Source- Economic Times
For the last few months, political talk has completely overtaken any sensible discussion on the economy; the atmosphere has in fact been so vitiated that puerile talk of replacing the RBI Governor was being taken seriously in the media. Hopefully, now all that is behind us and we can get on with fixing the mess we are in. There is a new government in place, already rushing ahead with fresh ideas. The 10 point agenda released by the PM has given structure to what we may expect and one point in particular gives considerable reassurance for a new beginning: ‘Innovative ideas welcome, bureaucrats will be given freedom to work.’ Obviously this point works for all sectors and all departments, but for those of us who track the financial space, this has special meaning now.
Last week, the RBI Governor Dr Rajan spoke about the need for increasing competition in the banking sector, about licenses on tap, about differentiated banking licenses and payments banks. There had been quite a bit of buzz in January when the Mor Committee recommendations had come out, and now this has been revived. Most people are wondering whether payments banks will be a reality now. Dr Rajan talks of the debate going on about these new ideas, so here are some more thoughts.
The keystone for raising efficiency has to lie in competition; often even the threat of competition spurs innovation, so allowing more players in is a win-win for all. When it comes to payments, payments service providers have to be in step with technology trends as also with the consumers needs at the last mile; this means innovating continuously to find the best model, which will change over time.
Given these basic principles, payments banks make for an excellent concept, a new idea that will allow entities like India Post to transform themselves into modern payments institutions, to leverage the vast network that India Post already has in the hinterland. Another strand of competition and innovation already introduced by the RBI is the Pre-paid Instrument issuers or PPIs. These are non-banks licensed to facilitate payments and a pilot announced by Dr. Rajan last year is currently underway to check the ‘technical and operational feasibility’ of cash-out payments at designated retail outlets. If this pilot works well, then we can see a wider network in place that will allow people to transfer money, especially to unbanked or under-banked areas.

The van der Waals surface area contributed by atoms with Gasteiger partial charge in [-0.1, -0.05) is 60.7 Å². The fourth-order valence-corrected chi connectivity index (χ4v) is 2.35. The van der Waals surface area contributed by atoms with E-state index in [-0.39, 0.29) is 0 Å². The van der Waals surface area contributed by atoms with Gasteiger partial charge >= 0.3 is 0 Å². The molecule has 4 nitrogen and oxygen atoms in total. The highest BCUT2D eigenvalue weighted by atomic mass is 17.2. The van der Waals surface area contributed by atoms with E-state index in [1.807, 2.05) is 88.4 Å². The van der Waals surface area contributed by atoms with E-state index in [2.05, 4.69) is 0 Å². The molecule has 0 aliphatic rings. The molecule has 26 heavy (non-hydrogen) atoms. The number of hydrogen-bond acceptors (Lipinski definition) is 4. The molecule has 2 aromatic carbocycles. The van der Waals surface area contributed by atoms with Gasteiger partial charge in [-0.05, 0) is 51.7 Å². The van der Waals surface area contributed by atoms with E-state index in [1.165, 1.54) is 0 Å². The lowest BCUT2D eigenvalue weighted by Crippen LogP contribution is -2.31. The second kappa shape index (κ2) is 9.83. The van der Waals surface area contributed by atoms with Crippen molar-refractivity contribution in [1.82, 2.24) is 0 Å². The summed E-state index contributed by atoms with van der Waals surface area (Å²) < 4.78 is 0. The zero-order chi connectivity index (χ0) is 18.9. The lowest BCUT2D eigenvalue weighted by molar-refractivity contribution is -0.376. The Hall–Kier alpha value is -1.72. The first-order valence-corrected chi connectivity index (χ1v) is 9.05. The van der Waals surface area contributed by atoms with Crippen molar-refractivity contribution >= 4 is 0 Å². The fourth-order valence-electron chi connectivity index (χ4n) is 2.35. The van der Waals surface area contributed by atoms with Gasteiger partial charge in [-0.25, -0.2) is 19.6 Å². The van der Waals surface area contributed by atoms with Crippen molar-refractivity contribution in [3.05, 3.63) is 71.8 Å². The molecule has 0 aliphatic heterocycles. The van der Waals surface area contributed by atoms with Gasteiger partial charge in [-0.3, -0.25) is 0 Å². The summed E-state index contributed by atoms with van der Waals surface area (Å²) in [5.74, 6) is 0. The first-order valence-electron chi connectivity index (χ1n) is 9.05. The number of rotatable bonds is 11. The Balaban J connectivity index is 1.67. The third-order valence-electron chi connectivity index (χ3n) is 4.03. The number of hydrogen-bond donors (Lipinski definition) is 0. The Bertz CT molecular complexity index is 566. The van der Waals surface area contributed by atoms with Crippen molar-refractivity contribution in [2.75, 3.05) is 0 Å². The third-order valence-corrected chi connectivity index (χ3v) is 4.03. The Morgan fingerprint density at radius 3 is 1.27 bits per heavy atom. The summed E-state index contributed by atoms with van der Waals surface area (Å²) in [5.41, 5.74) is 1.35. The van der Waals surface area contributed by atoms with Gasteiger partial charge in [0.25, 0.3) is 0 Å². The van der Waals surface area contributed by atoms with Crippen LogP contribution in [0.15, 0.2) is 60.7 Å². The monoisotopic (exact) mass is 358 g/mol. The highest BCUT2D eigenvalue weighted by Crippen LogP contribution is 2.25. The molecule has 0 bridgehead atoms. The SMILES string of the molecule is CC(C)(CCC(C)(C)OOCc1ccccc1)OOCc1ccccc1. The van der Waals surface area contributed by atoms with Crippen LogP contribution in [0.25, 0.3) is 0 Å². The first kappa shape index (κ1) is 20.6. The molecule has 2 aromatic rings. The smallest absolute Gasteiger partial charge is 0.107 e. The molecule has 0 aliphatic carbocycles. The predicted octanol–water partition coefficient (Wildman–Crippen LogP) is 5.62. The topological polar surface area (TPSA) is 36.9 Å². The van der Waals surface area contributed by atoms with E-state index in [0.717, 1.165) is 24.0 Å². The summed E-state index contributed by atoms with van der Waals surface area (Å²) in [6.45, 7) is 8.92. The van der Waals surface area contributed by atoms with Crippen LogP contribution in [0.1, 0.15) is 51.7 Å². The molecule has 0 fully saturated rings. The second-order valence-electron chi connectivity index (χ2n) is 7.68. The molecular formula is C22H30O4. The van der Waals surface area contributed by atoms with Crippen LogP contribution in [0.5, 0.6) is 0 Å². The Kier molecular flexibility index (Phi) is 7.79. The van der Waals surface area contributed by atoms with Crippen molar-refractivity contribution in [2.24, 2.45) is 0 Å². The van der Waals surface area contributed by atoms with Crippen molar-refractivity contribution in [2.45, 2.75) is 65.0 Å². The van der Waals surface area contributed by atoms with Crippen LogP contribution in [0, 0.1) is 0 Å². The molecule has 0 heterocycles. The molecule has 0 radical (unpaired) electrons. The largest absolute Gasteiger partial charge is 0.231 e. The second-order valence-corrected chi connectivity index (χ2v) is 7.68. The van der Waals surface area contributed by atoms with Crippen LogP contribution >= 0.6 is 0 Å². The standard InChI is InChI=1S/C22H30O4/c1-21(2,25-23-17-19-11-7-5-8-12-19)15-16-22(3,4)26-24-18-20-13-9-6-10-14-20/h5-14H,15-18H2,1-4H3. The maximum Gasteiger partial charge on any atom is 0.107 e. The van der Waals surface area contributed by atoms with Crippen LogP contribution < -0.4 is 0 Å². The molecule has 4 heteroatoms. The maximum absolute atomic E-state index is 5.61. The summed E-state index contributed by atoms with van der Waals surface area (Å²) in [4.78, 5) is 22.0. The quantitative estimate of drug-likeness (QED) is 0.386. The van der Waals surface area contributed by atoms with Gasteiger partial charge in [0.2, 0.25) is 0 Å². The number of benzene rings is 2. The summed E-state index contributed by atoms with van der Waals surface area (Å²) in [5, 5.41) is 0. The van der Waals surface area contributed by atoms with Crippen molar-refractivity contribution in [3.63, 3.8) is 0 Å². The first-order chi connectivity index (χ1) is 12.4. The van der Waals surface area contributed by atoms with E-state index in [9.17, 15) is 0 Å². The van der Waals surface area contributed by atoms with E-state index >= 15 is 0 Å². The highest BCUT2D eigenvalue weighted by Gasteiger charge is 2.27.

Are there risks in opening this space to other players? While payments banks are of course within the banking sector, PPIs are not banks, but they are under the regulatory supervision of the RBI. Any case, whichever entity gets a license for the payments business, regulation and oversight will remain: minimum capital requirements, restrictions on account balances, stringent transaction monitoring systems will be put in place to limit the downside risks. The point to remember is that by not allowing more players in, we would be losing out on tapping potential benefits of existing synergies.
Let’s face it, given the challenges that face India today in access to financial services, every extra bit can make a difference. The Bank of International Settlements study on innovation in retail payments shows that while banks have made more innovations in card payments, non-banks have led in the internet channel. Global experience in retail payments surely pointsto the fact that new ideas, more efficiencies come through by allowing different players to enter. Each player brings different strengths to the table. So from the regulatory point of view, facilitating entry is most important- this means keeping capital requirements to the minimum needed, leveraging existing networks etc. to allow the market grow. The call for innovation has now come from the highest office; let’s see how this pans out for payments now!